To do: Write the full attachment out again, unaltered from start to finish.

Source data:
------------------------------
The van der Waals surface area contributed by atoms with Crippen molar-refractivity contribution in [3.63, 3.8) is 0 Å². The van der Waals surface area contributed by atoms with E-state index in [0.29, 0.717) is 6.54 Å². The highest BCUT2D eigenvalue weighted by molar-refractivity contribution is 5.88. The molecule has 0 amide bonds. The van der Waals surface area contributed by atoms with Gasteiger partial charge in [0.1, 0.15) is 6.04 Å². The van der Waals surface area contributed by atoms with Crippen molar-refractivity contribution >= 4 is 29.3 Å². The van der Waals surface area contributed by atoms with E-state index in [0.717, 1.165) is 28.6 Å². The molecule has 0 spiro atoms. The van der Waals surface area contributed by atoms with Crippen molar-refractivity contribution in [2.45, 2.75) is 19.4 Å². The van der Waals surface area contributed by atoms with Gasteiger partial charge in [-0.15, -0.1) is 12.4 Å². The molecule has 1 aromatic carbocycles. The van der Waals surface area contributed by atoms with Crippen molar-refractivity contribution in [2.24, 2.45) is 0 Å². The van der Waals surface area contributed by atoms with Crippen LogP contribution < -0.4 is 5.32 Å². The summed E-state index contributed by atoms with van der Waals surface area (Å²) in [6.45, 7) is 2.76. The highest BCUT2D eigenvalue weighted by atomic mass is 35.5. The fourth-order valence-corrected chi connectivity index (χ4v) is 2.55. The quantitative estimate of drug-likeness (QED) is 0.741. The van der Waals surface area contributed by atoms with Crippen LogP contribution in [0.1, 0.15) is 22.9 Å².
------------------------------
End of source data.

The van der Waals surface area contributed by atoms with Crippen molar-refractivity contribution in [3.63, 3.8) is 0 Å². The van der Waals surface area contributed by atoms with E-state index in [0.29, 0.717) is 6.54 Å². The highest BCUT2D eigenvalue weighted by molar-refractivity contribution is 5.88. The molecule has 0 amide bonds. The van der Waals surface area contributed by atoms with Gasteiger partial charge in [0.1, 0.15) is 6.04 Å². The van der Waals surface area contributed by atoms with Crippen molar-refractivity contribution >= 4 is 29.3 Å². The van der Waals surface area contributed by atoms with E-state index in [0.717, 1.165) is 28.6 Å². The molecule has 0 spiro atoms. The van der Waals surface area contributed by atoms with Crippen molar-refractivity contribution in [2.45, 2.75) is 19.4 Å². The van der Waals surface area contributed by atoms with Gasteiger partial charge in [-0.15, -0.1) is 12.4 Å². The molecule has 1 aromatic carbocycles. The van der Waals surface area contributed by atoms with Crippen molar-refractivity contribution in [2.24, 2.45) is 0 Å². The van der Waals surface area contributed by atoms with Crippen LogP contribution < -0.4 is 5.32 Å². The summed E-state index contributed by atoms with van der Waals surface area (Å²) in [6.45, 7) is 2.76. The highest BCUT2D eigenvalue weighted by atomic mass is 35.5. The fourth-order valence-corrected chi connectivity index (χ4v) is 2.55. The quantitative estimate of drug-likeness (QED) is 0.741. The van der Waals surface area contributed by atoms with Crippen LogP contribution in [0.1, 0.15) is 22.9 Å².